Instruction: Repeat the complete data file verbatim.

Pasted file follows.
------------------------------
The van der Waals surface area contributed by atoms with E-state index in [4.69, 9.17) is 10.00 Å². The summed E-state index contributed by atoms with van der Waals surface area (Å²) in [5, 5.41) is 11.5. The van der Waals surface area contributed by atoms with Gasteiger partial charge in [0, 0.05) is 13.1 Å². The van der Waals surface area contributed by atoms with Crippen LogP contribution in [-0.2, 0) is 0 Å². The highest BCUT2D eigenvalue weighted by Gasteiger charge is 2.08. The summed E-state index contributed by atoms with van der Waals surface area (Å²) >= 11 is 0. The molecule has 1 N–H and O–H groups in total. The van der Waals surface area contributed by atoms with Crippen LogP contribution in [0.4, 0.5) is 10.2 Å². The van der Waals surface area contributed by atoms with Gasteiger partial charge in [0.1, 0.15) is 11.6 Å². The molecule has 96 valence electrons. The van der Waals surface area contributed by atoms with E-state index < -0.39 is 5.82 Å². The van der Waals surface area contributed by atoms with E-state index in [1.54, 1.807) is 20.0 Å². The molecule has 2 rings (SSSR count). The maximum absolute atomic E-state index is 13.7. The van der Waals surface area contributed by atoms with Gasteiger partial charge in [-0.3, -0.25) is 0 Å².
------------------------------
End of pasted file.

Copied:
The van der Waals surface area contributed by atoms with E-state index in [4.69, 9.17) is 10.00 Å². The summed E-state index contributed by atoms with van der Waals surface area (Å²) in [5, 5.41) is 11.5. The van der Waals surface area contributed by atoms with Gasteiger partial charge in [0, 0.05) is 13.1 Å². The van der Waals surface area contributed by atoms with Crippen LogP contribution in [-0.2, 0) is 0 Å². The highest BCUT2D eigenvalue weighted by Gasteiger charge is 2.08. The summed E-state index contributed by atoms with van der Waals surface area (Å²) >= 11 is 0. The molecule has 1 N–H and O–H groups in total. The van der Waals surface area contributed by atoms with Crippen LogP contribution in [0.4, 0.5) is 10.2 Å². The van der Waals surface area contributed by atoms with Gasteiger partial charge in [0.1, 0.15) is 11.6 Å². The molecule has 96 valence electrons. The van der Waals surface area contributed by atoms with E-state index < -0.39 is 5.82 Å². The van der Waals surface area contributed by atoms with E-state index in [1.54, 1.807) is 20.0 Å². The molecule has 2 rings (SSSR count). The maximum absolute atomic E-state index is 13.7. The van der Waals surface area contributed by atoms with Gasteiger partial charge in [-0.3, -0.25) is 0 Å².